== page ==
Segment 99

I gotta tell you, this is the best job I’ve ever had and I’ve had a lot of jobs. I’ve tended bar and shucked oysters in Mississippi. I’ve worked as a deck hand on a squalid freight charter boat in the Virgin Islands. I’ve worked at law firms in Los Angeles and nightclubs in Seattle. Then there were the years lost to radio, publishing, and being a rodeo clown. I liked some of those jobs better than others but none better than this one. First of all I make my own hours, second, my commute’s a short walk across my back yard, and best of all when I asked the boss what I could and couldn’t do, he said, you can do whatever you want. How’re you gonna beat that? Well, given all that freedom and all these great albums, I try to mix things up, keep things interesting for everybody. Sometimes I’ll do a set of elaborate mixes and mash-ups, sometimes the set revolves around a theme, and other times I’ll just roll out a big wheelbarrow of nostalgia and spill it out your speakers.

And today’s batch of All Hand Mixed Vinyl is one of those. Eight songs stacked straight on the spindle, slipped slyly into your stereo via satellite. This one started out revolving around a Randy Newman track that could have been called “My Mother Strongly Urged Me Not To Attend” but instead, wisely, he went with a different title and Three Dog Night ended up having a big hit with it. Before we get there, we’ll hear one from Peter Frampton’s album Somethin’s Happening, during which it sounds to me like the background singers are singing the words “mama roux” which becomes interesting a couple of songs later when we hear one from Dr. John, a track full of that second line beat that reached all the way from New Orleans to Jamaica and influenced all the reggae artists which explains how we get to the Slickers, Toots and the Maytals, and Robert Palmer at the end of the set. But we’ll start with what strikes me as an unlikely pairing. I was listening to the Barnstorm album by Joe Walsh recently and the guitar line of one of the tracks immediately reminded of what I think is the only Beatles song that’s actually a solo performance by John Lennon. Here’s “Julia.”

Beatles Julia
Joe Walsh Midnight Visitor
Peter Frampton Sail Away
3 Dog Night Mama Told Me Not to Come
Dr. John Mama Roux
The Slickers Johnny Too Bad
Toots and the Maytalls Pressure Drop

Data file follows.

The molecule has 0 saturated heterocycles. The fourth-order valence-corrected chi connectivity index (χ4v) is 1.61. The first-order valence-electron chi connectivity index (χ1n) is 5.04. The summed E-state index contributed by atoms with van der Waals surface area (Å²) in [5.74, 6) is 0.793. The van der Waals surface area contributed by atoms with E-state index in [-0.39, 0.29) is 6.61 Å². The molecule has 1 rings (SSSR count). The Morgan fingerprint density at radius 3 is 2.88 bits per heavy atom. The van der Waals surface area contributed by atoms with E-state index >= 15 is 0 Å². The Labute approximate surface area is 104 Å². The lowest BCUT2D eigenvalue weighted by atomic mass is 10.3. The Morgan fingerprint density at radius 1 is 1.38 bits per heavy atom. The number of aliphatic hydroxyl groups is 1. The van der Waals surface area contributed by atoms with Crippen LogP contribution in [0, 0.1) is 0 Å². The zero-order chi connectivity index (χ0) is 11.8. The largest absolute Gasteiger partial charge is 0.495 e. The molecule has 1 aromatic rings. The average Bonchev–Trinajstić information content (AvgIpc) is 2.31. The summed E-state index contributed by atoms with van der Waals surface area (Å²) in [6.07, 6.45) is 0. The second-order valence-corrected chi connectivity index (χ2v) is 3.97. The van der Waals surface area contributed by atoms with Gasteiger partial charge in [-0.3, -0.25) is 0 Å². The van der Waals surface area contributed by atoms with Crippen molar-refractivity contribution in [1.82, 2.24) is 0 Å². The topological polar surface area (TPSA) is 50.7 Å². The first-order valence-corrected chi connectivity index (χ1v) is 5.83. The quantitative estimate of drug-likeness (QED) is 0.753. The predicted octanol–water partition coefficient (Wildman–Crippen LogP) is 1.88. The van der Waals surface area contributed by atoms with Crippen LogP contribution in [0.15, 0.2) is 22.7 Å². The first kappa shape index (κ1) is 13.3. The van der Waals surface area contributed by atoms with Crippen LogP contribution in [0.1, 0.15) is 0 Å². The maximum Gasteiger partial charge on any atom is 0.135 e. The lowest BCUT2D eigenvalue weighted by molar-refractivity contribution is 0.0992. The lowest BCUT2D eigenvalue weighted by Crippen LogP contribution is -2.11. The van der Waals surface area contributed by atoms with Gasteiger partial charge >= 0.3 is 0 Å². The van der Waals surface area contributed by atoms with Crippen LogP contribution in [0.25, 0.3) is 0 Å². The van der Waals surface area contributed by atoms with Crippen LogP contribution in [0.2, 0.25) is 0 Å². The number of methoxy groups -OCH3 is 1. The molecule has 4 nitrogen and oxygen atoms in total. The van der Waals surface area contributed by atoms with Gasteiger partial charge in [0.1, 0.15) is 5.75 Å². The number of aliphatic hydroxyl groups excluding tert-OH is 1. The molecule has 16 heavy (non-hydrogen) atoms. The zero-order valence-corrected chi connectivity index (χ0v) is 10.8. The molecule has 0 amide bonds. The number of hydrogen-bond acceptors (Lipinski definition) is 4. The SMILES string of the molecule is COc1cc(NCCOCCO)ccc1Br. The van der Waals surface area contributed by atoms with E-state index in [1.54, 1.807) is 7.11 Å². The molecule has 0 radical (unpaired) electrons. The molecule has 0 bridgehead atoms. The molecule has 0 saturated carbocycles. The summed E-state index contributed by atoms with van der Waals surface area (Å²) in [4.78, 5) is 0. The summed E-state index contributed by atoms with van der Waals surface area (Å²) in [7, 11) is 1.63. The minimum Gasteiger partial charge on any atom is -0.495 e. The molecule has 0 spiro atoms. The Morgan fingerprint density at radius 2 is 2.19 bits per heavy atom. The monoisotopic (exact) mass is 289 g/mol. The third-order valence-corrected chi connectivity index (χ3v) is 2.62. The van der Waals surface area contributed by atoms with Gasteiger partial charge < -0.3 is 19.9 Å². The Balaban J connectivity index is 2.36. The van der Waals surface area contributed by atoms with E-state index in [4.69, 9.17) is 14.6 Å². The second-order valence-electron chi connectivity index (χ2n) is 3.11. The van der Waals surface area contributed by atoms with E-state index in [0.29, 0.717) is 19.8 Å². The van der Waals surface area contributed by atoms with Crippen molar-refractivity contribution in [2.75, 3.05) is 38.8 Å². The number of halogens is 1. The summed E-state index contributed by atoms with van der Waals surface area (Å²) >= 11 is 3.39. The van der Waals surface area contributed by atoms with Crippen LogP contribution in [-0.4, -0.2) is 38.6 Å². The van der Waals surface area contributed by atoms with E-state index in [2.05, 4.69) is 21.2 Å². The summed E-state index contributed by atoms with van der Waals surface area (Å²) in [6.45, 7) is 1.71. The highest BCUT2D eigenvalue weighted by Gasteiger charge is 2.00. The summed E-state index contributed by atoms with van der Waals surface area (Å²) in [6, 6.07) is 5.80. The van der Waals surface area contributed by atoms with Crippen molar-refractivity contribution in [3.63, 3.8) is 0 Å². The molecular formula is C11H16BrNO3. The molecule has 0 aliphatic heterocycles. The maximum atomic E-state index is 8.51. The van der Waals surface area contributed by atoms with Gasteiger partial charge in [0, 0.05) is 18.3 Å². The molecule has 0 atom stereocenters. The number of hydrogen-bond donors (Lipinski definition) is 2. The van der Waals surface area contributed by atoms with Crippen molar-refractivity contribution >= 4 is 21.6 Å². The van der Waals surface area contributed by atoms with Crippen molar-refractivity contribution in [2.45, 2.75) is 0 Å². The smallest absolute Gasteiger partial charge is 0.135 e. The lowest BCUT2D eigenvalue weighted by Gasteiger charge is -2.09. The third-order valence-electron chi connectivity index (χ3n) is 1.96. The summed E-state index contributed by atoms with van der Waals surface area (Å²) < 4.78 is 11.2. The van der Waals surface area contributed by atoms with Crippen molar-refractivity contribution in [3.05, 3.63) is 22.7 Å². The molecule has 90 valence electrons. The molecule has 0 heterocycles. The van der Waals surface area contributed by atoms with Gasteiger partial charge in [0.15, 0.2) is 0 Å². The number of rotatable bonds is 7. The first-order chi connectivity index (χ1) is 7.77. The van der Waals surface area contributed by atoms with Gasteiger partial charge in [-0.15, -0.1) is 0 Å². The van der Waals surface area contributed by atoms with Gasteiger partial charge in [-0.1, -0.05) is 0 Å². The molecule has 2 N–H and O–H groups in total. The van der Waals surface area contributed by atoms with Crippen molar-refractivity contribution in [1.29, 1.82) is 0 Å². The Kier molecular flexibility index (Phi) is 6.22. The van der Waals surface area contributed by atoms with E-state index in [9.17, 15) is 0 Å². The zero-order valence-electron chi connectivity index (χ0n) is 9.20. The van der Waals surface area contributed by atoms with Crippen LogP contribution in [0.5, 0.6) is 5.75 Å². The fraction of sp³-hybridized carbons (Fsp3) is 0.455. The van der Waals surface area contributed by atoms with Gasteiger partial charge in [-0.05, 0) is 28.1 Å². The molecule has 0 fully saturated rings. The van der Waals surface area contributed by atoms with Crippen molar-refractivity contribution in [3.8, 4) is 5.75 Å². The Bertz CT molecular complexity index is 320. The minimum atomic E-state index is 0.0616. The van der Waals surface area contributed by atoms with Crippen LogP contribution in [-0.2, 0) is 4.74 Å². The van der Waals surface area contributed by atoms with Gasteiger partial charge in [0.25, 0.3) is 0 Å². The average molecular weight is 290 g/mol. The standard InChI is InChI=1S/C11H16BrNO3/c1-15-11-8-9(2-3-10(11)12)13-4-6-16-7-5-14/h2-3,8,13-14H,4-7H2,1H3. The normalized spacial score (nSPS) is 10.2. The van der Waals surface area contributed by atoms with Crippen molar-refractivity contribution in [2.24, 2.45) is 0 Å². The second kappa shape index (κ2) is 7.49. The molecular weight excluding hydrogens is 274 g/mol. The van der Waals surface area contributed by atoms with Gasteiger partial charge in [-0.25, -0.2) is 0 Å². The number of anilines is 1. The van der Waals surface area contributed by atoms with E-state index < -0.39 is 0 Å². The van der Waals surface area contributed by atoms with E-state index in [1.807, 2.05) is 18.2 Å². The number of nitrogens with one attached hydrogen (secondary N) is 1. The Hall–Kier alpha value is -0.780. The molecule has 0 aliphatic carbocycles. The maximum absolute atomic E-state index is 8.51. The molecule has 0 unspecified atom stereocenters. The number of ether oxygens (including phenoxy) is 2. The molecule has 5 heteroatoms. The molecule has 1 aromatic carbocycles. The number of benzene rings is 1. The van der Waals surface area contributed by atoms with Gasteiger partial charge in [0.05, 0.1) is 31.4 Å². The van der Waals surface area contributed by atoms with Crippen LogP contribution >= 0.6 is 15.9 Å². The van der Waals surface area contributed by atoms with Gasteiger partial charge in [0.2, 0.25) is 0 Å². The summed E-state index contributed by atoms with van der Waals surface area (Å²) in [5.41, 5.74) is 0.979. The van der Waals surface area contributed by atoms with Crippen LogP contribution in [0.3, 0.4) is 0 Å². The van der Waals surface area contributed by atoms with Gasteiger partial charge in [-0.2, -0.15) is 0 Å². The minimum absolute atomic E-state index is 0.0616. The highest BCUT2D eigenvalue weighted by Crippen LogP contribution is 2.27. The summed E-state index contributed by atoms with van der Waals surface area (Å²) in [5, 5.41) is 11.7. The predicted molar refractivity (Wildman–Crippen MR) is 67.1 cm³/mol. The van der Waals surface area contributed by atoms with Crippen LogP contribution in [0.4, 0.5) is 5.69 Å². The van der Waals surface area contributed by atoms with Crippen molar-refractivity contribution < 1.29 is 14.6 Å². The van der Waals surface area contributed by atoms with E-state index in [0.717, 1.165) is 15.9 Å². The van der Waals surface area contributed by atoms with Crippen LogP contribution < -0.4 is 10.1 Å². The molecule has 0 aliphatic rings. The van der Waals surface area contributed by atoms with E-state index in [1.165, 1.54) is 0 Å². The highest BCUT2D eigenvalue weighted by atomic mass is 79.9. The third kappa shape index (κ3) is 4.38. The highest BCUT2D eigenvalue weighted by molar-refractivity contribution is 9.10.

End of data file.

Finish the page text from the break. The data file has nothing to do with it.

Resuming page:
Robert Palmer Pressure Drop (excerpt)


That’s a little bit of the late, great, Robert Palmer, tagging his version of “Pressure Drop” onto the original version from Toots and the Maytals which I played off the Funky Kingston LP. Before that, from what is still my favorite reggae album, the soundtrack for The Harder They Come, that was “Johnny Too Bad” by The Slickers. Before that, showing the bond between reggae and New Orleans R and B. That was Dr. John with the funky beats from the Gris-Gris album back in 1968 when he was still wearing those feathered headdresses, we heard “Mama Roux.” The other mama song in that set was written by Randy Newman and performed most famously by Three Dog Night on their album It Ain’t Easy which was their fourth album in eighteen months. I’ve heard that Donna Summer sang backup on the song but I can’t prove it. In the middle of the set, we had Peter Frampton “Sailing Away” from 1974 and his album Somethin’s Happening.

At the top, John Lennon played solo on The Beatles album in 1968. “Julia” was written both for his mother, who died when John was young and for Yoko who didn’t. The opening line of the song is a variation on a line from the poem “Sand and Foam” by Kahlil Gibran. With a similar sounding guitar line, Joe Walsh followed “Julia” with “Midnight Visitor” from his album Barnstorm, his first solo album after leaving The James Gang. Well, to paraphrase Randy Newman, the satellite radio is blasting, someone’s knocking at the door. I’m looking at my girlfriend, she’s passed out on the floor of the Way Back Studios, or maybe she’s just taking a nap. Either way, thanks for listening. If you’re looking for the set lists or if you want to send me an email, you can do both from the old website, billfitzhugh.com. And while you’re there, feel free to poke around, see what else we’re up to. I’m Bill Fitzhugh and I’ll be back eventually with a fresh batch of All Hand Mixed Vinyl and I hope you’ll join us, right here in the Deep Tracks.

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